My name is Michael Binkow and I’ve been a resident of Los Angeles (Sherman Oaks) for the past 32 years. I’m a television producer (“Who Wants To Be A Millionaire?” “1 vs 100,” “Container Wars,” etc.) so my work takes me to various parts of the city. I’m now in Santa Monica and riding a bike to and from work most everyday. With (the end of) Daylight Savings Time and ongoing construction on northbound Sepulveda Boulevard through the Sepulveda pass (and no bike lane), I’ve been riding the bus for 3 miles from Church Lane or Getty Center to Skirball Center to continue my ride home.
Here’s the issue—if there are two bicycles on the front of a bus, I’m stuck. Drivers are “not allowed” to let me on and sometimes I must wait for several buses to pass before there’s an open slot. By then of course it’s dark and even more dangerous to ride. I’ve heard it’s a liability issue with potential injury to other passengers. This is just fair. One possible solution: leave it to the driver’s discretion. If there’s room on the bus and the bike won’t affect other passengers, let us on. If the bus is too crowded and there’s not enough room, so be it, we’ll have to wait for the next one.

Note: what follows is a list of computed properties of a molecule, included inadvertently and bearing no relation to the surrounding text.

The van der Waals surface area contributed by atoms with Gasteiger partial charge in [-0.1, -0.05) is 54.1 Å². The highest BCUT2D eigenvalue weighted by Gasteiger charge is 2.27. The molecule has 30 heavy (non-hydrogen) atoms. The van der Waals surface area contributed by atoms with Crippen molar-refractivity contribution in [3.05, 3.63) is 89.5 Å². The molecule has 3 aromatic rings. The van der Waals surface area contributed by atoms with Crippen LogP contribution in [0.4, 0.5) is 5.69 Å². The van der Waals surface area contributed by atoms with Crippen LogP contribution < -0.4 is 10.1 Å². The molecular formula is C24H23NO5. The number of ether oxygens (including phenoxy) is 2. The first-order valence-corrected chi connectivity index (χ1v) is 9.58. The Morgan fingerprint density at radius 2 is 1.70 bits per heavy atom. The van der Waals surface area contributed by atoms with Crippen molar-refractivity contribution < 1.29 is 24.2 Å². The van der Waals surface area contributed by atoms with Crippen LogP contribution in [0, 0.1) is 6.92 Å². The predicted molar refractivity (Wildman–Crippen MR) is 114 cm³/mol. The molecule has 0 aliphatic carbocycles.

It’s obviously frustrating that those of us trying to reduce our carbon footprint, reduce auto traffic and take advantage of public transportation are discriminated against.
Please do what you can to revise this current policy.
Thank you for your time and consideration.
My friends Jon Riddle and Sarah Amelar, authors of Where To Bike Los Angeles, have been hosting a series of rides around the city and nearby environs in conjunction with the LACBC.
Their next ride will explore the legendary Route 66 that reaches its terminus right here in the City of Angels. Or more precisely, in Santa Monica, despite what the song says.
When: Sunday, December 22, 2013
Time: Meet at 8:30am; ride at 9:00am
Where: Union Station in downtown Los Angeles
Meet in the garden courtyard on the south side of the main concourse of Union Station. Here’s the map.